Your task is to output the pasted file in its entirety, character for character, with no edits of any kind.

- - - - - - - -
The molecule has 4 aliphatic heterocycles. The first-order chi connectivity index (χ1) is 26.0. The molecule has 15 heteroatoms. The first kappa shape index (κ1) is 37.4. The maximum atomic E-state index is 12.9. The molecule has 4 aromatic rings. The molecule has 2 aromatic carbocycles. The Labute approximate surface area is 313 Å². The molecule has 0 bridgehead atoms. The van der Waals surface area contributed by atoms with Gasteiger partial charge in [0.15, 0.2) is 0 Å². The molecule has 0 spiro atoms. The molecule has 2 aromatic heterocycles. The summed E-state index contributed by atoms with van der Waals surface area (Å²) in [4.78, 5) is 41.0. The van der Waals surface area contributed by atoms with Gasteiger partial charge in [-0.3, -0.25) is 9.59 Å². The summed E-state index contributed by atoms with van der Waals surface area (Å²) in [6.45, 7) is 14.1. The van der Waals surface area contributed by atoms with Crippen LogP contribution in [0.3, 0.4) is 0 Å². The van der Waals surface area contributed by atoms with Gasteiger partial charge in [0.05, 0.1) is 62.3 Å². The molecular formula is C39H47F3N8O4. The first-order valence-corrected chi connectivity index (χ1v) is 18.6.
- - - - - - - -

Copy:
The molecule has 4 aliphatic heterocycles. The first-order chi connectivity index (χ1) is 26.0. The molecule has 15 heteroatoms. The first kappa shape index (κ1) is 37.4. The maximum atomic E-state index is 12.9. The molecule has 4 aromatic rings. The molecule has 2 aromatic carbocycles. The Labute approximate surface area is 313 Å². The molecule has 0 bridgehead atoms. The van der Waals surface area contributed by atoms with Gasteiger partial charge in [0.15, 0.2) is 0 Å². The molecule has 0 spiro atoms. The molecule has 2 aromatic heterocycles. The summed E-state index contributed by atoms with van der Waals surface area (Å²) in [4.78, 5) is 41.0. The van der Waals surface area contributed by atoms with Gasteiger partial charge in [-0.3, -0.25) is 9.59 Å². The summed E-state index contributed by atoms with van der Waals surface area (Å²) in [6.45, 7) is 14.1. The van der Waals surface area contributed by atoms with Crippen LogP contribution in [0.3, 0.4) is 0 Å². The van der Waals surface area contributed by atoms with Gasteiger partial charge in [0.05, 0.1) is 62.3 Å². The molecular formula is C39H47F3N8O4. The first-order valence-corrected chi connectivity index (χ1v) is 18.6.